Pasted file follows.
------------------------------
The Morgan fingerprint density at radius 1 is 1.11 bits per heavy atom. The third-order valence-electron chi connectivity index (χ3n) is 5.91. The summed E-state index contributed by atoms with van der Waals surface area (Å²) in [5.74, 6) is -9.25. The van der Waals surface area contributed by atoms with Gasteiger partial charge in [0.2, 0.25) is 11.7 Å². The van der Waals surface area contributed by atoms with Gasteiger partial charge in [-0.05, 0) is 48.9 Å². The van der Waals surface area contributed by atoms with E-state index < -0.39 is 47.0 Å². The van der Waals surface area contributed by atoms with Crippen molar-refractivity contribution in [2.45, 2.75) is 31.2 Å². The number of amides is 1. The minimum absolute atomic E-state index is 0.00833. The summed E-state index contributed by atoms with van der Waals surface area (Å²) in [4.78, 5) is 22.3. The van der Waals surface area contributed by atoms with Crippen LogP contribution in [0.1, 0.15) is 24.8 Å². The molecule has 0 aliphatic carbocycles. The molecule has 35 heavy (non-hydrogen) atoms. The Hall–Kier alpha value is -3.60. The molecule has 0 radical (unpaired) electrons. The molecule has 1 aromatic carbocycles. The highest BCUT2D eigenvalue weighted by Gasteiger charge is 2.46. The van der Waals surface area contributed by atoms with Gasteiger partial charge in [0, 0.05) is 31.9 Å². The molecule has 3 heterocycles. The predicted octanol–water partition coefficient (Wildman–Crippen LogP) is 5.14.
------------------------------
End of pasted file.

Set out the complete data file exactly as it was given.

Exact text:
The Morgan fingerprint density at radius 1 is 1.11 bits per heavy atom. The third-order valence-electron chi connectivity index (χ3n) is 5.91. The summed E-state index contributed by atoms with van der Waals surface area (Å²) in [5.74, 6) is -9.25. The van der Waals surface area contributed by atoms with Gasteiger partial charge in [0.2, 0.25) is 11.7 Å². The van der Waals surface area contributed by atoms with Gasteiger partial charge in [-0.05, 0) is 48.9 Å². The van der Waals surface area contributed by atoms with E-state index < -0.39 is 47.0 Å². The van der Waals surface area contributed by atoms with Crippen molar-refractivity contribution in [2.45, 2.75) is 31.2 Å². The number of amides is 1. The minimum absolute atomic E-state index is 0.00833. The summed E-state index contributed by atoms with van der Waals surface area (Å²) in [4.78, 5) is 22.3. The van der Waals surface area contributed by atoms with Crippen LogP contribution in [0.1, 0.15) is 24.8 Å². The molecule has 0 aliphatic carbocycles. The molecule has 35 heavy (non-hydrogen) atoms. The Hall–Kier alpha value is -3.60. The molecule has 0 radical (unpaired) electrons. The molecule has 1 aromatic carbocycles. The highest BCUT2D eigenvalue weighted by Gasteiger charge is 2.46. The van der Waals surface area contributed by atoms with Gasteiger partial charge in [0, 0.05) is 31.9 Å². The molecule has 3 heterocycles. The predicted octanol–water partition coefficient (Wildman–Crippen LogP) is 5.14.